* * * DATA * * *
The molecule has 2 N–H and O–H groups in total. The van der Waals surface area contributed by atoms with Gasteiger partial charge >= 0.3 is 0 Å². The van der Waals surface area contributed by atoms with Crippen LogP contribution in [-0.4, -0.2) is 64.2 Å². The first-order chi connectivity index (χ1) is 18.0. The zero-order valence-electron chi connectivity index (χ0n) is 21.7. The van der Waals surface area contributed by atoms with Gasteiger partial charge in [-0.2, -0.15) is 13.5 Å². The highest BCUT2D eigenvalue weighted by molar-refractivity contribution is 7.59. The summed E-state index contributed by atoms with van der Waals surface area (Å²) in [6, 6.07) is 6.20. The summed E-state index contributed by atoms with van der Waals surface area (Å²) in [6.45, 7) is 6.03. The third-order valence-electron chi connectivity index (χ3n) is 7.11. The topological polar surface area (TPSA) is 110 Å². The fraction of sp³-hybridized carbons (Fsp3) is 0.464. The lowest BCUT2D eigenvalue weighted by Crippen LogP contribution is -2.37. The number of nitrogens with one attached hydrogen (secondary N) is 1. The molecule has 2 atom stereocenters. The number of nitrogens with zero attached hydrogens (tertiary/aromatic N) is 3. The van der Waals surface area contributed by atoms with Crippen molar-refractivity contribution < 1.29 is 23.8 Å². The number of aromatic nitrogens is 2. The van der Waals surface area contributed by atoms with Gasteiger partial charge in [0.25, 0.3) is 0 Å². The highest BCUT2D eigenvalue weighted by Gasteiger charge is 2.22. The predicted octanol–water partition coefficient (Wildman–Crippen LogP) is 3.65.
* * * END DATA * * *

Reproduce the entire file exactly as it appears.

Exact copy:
The molecule has 2 N–H and O–H groups in total. The van der Waals surface area contributed by atoms with Gasteiger partial charge >= 0.3 is 0 Å². The van der Waals surface area contributed by atoms with Crippen LogP contribution in [-0.4, -0.2) is 64.2 Å². The first-order chi connectivity index (χ1) is 18.0. The zero-order valence-electron chi connectivity index (χ0n) is 21.7. The van der Waals surface area contributed by atoms with Gasteiger partial charge in [-0.2, -0.15) is 13.5 Å². The highest BCUT2D eigenvalue weighted by molar-refractivity contribution is 7.59. The summed E-state index contributed by atoms with van der Waals surface area (Å²) in [6, 6.07) is 6.20. The summed E-state index contributed by atoms with van der Waals surface area (Å²) in [6.45, 7) is 6.03. The third-order valence-electron chi connectivity index (χ3n) is 7.11. The topological polar surface area (TPSA) is 110 Å². The fraction of sp³-hybridized carbons (Fsp3) is 0.464. The lowest BCUT2D eigenvalue weighted by Crippen LogP contribution is -2.37. The number of nitrogens with one attached hydrogen (secondary N) is 1. The molecule has 2 atom stereocenters. The number of nitrogens with zero attached hydrogens (tertiary/aromatic N) is 3. The van der Waals surface area contributed by atoms with Crippen molar-refractivity contribution < 1.29 is 23.8 Å². The number of aromatic nitrogens is 2. The van der Waals surface area contributed by atoms with Gasteiger partial charge in [0.25, 0.3) is 0 Å². The highest BCUT2D eigenvalue weighted by Gasteiger charge is 2.22. The predicted octanol–water partition coefficient (Wildman–Crippen LogP) is 3.65.